Each skit requires a journalist to transform himself into an imagined witness, so the play becomes a contest in acting skills. The audience especially appreciates a virtuoso representation of an old Bolshevik caught in extortion and bribe-taking back in the Twenties. He gives a private, down-to-earth explanation of his change from a dedicated revolutionary to a venal despot, and then a public speech to the court, confessing the intolerable disgrace he has done to the cause and asking execution, by his own hand, as the only way he can make amends. Shatrov’s published text does not suggest how that self-sacrificing vindication of the Leninist cause can be made to fit with the private explanation of the crime: the victory of the Revolution gave the old Bolshevik an irresistible taste for power, which he intensified by taking money that subjects felt obliged to give him.

A stroke of theatrical genius solved the problem of fit. The old Bolshevik gives the private explanation extempore, persuasively, and then reads his public speech from a piece of paper, in the style of Leonid Brezhnev. He puts on the distinctive spectacles and the debilitated pompousness, stumbles over phrases, goes back to get them right, intermittently pauses to cough, roll the phlegm about, and shallow with a little satisfied smack. Of course, after that comic turn it hardly made sense to send him off with a pistol. But the offstage shot was a ludicrous little pop, and the actor came right back to resume his role as a journalist, pausing to acknowledge a happy ovation. Vaudeville had taken the place of tragedy, and why not? Tragic dignity hardly becomes a venal despot, or Leonid Brezhnev, and public confessions of crimes are ripe for mockery. Reformers have been publishing shocking reports of legal officials who routinely assume that their job is to win convictions by forcing confessions from the accused.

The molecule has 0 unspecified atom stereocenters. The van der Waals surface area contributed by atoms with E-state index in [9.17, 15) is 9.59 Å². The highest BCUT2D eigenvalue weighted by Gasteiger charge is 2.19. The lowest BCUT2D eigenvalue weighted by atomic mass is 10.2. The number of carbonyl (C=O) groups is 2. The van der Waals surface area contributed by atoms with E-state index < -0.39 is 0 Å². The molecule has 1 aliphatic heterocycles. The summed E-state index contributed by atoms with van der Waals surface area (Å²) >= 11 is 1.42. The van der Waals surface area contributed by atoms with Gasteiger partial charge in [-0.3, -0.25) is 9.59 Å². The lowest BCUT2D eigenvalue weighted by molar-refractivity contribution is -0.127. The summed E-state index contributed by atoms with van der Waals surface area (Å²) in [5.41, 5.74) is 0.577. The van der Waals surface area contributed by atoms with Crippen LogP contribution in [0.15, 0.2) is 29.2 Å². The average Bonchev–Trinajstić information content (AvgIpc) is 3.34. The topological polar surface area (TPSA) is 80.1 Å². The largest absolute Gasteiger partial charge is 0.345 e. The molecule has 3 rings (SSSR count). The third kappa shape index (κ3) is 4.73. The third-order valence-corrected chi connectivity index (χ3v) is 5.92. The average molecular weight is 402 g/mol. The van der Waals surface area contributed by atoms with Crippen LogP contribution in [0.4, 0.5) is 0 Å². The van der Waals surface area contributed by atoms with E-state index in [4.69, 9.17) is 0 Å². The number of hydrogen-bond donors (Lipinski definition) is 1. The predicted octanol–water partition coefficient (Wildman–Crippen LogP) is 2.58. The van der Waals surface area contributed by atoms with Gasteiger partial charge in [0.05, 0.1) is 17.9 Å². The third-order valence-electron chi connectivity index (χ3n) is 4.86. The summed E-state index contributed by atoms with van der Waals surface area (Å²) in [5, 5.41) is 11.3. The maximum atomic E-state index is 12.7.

The Dictatorship of the Conscience has not provoked a conservative outcry, though the defense of Leninism is much less effective than the prosecution. The play gives Soviet conservatives the formulaic reassurance they require. Verkhovensky is obliged to admit that he is not an authentic socialist but a confidence man (moshennik), and no one asks whether the change of label alters the force of his sermon on equality achieved through enslavement. Similarly with André Marti; counsel for the defense of Leninism gets him to admit that he was expelled from the French Communist party, and no one raises questions of when and why and with what relevance to the Leninist use of terror. Those shallow rebuttals are very close to traditional Communist talk of “alien elements” in revolutionary movements, a formula of dismissal that evades the difficult historical question: Why did Lenin’s Party, on coming to power, fall so completely and for so long under the control of such “alien elements” as Stalin? The Dictatorship of the Conscience avoids that question. It is content with the usual formula of traditional churches: a pure faith is not corrupted by the impure creatures who may profess it. Christ is not tainted by Torquemada.

The purity of the Leninist faith is attested by witnesses for the defense, who simply ignore such characteristically Leninist notions as democratic centralism or the one-party state. They ignore even the dictatorship of the proletariat, which has turned into the dictatorship of the conscience without a word of explanation. Shatrov makes much of a young girl who wrote a letter to the Communist Youth paper lamenting the cynicism and corruption that prevail in her branch of the organization, and swearing that she will not quietly submit.

The most effective witness for the defense is General D.M. Karbyshev, a czarist officer who transferred his Russian loyalty to the Soviet army. When captured by the Germans in the Great Patriotic War, he refused the privileges coming to men of his rank, privileges that would have saved his life. Soldierly comradeship, he explains, obliged him to refuse. As his march to the scaffold is reenacted, with a band playing “The Slavic Girl’s Farewell” (a sentimental soldier’s song of prerevolutionary vintage), scattered members of the audience rise in spontaneous homage. Soviet schoolchildren have all been taught about Karbyshev’s martyrdom, and the Great Patriotic War is unquestionably a memory of self-sacrifice for the common good that rallies Soviet hearts around the flag. Stalin attached that powerful feeling to worship of himself, and Soviet conservatives cling to the victory over the Germans as the ultimate justification of Stalin. It is impossible to know how effective Soviet reformers have been in their efforts to separate the two—to attach pride in the great victory to some dream of a nontyrannical homeland, a dream that is called Leninist within the official mentality.